c. Exhibitions. Evaluation of the record of exhibitions will include an assessment of quality and impact on the field. Exhibition in venues having stringent jury process is more valued than exhibition in venues that are less rigorous in their jury process. Consideration is given to documented showing of original work in solo, invited group/mixed or juried exhibitions and competitions. Significance of the exhibition may be considered in relation to prestige of the sponsoring organization, venue, curator, juror, and/or inclusiveness/scope e.g., international, national, regional, or local.
d. Grants. Evaluation of the record of grants will include an assessment of quality and amount of grants received. Potential for external funding is limited in the fashion field, therefore, grant proposals submitted but not funded, and/or proposals pending may be considered for positive assessment. However, while valuable, grants do not replace the importance of research dissemination.
e. Presentations. Presentation of papers of original research/creative work will be evaluated according to significance of the venue and sponsoring organization with greater weight given to refereed presentations or peer-invited presentations to scholarly audiences.
f. Related Activities. TT faculty members are expected to be active participants in the field. Some evidence of outside professional activity is necessary for advancement. Examples of such activity would be curating an exhibition, non-refereed publications based on scholarly work, etc.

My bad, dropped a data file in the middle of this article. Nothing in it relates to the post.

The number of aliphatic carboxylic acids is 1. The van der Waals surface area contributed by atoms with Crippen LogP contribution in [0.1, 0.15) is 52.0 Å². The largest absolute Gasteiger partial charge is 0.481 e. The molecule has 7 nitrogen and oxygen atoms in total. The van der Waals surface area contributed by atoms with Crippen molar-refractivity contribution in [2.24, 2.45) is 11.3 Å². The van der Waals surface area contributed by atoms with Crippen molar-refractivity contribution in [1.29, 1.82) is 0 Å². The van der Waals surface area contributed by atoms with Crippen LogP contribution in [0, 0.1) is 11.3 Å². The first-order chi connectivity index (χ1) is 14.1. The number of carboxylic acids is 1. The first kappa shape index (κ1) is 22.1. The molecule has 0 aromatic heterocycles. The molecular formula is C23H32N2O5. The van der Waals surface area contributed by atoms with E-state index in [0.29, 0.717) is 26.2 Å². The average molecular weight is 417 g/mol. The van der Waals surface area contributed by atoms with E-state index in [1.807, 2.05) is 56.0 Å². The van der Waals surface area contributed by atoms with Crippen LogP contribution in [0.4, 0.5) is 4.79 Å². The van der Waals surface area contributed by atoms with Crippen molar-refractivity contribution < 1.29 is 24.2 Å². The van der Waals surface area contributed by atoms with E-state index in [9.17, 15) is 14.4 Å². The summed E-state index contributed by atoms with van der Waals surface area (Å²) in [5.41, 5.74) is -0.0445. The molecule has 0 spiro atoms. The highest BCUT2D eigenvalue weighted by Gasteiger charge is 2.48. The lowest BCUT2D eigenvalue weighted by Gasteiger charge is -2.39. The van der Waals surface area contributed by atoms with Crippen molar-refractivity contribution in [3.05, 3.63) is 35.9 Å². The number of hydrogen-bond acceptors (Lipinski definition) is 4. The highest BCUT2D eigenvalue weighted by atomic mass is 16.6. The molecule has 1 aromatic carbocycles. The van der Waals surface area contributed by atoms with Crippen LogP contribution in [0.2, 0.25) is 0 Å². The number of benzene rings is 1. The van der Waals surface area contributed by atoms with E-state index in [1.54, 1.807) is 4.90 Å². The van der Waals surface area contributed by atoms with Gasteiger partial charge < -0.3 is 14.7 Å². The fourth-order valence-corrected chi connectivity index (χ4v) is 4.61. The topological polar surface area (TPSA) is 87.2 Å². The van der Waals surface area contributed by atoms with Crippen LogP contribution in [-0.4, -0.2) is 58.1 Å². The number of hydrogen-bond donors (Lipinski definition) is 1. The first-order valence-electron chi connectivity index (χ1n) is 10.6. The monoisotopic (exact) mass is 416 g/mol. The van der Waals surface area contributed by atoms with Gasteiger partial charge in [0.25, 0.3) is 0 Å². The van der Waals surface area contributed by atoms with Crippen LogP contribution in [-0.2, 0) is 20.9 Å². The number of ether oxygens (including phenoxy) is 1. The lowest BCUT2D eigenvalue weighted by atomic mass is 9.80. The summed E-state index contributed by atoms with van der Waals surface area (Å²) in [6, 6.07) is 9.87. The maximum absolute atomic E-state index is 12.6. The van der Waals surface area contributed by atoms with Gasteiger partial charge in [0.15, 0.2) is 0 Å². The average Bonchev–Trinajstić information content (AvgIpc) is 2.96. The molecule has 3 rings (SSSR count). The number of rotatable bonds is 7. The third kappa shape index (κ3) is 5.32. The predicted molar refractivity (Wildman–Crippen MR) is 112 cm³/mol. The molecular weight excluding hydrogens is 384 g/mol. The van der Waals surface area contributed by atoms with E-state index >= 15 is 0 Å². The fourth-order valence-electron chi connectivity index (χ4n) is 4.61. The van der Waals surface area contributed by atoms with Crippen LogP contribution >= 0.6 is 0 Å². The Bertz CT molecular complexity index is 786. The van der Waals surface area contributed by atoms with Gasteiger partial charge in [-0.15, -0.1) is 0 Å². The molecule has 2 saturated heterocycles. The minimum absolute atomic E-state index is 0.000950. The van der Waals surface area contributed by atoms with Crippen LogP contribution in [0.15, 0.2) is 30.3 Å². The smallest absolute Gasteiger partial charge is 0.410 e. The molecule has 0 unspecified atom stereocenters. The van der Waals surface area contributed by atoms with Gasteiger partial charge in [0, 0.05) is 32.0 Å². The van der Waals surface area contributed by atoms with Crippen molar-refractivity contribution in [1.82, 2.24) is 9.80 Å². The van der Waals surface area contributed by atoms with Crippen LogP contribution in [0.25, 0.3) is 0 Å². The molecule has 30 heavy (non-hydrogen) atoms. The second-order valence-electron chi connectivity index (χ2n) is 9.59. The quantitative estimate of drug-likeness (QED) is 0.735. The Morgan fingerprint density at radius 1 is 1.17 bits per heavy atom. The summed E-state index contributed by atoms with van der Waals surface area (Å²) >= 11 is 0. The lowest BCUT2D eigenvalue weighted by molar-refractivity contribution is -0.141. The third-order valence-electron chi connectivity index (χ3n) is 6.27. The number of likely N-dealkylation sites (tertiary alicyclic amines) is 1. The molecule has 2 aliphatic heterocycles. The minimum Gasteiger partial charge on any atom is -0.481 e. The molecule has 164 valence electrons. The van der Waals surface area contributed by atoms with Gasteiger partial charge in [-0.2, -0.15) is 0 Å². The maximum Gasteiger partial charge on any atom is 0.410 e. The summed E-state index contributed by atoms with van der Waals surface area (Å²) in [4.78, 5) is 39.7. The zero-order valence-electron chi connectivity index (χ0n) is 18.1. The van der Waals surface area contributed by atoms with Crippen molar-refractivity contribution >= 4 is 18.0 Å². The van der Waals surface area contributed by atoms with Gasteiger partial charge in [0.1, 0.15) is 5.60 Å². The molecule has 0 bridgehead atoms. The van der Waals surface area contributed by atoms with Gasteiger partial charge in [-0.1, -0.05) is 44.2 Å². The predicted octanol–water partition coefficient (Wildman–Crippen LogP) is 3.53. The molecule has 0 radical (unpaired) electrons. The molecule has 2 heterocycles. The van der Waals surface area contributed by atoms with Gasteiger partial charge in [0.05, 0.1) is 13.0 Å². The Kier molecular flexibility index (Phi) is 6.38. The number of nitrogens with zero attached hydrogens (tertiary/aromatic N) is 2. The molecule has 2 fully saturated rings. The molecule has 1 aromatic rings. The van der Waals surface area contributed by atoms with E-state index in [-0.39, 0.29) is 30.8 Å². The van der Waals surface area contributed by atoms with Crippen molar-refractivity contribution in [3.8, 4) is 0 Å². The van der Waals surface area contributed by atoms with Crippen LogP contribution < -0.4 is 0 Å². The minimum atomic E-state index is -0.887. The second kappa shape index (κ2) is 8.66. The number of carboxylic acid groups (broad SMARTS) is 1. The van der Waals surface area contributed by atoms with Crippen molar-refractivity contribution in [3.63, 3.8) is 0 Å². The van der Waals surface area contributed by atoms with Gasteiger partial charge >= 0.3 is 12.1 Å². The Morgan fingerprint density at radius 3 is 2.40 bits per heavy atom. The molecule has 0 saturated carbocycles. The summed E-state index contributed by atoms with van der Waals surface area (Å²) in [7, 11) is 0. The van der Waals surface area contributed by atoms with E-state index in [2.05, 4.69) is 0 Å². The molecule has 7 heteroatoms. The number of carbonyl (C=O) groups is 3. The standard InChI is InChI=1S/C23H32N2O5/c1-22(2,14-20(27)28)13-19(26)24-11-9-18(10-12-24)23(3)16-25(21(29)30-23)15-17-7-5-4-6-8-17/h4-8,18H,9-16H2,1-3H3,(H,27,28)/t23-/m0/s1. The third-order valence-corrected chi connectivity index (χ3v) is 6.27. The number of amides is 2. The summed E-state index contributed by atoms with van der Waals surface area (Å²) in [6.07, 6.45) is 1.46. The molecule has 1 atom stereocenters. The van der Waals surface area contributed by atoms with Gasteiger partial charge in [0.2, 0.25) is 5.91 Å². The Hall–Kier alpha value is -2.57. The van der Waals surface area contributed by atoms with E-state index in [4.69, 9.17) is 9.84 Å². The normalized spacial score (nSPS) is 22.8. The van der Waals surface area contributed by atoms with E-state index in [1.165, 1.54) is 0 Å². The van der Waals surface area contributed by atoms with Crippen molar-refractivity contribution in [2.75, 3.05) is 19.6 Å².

Expectations in scholarship for promotion to Full Professor are higher than for promotion to Associate Professor.
Research or Creative Scholarship is defined by:
Typical Accomplishments Corresponding to the Assessment
Associate Professor: Promising record
with emerging national/international recognition
with national/international recognition
Demonstrated significant record of peer-reviewed publications and/or exhibitions. Presentations at professional meetings with rigorous peer review criteria. Invitations to give presentations/lectures/exhibitions. Review of works featured in national/international journals. Recognition by professional organizations at regional/national/international level. Recognition of scholarly impact by peers in the profession.
Defined emphasis and emerging national recognition
Demonstrated consistent record of peer-reviewed publications and/or exhibitions. Presentations at professional meetings with peer review criteria.
Developing focus and active engagement
Some Publications and/or exhibitions. Some Presentations at professional meetings/seminars.
Unfocused direction and limited engagement
Occasional publications/exhibitions or meeting presentations.
Undefined research program or creative practice
Few or no publications, presentations, exhibitions, or professional recognition.
The mission of the Fashion School is “To inspire students to become creative and resourceful fashion leader.” Criteria for the evaluation of the teaching can include development and revision of courses, peer evaluations of teaching performance, student feedback, and other relevant documentation.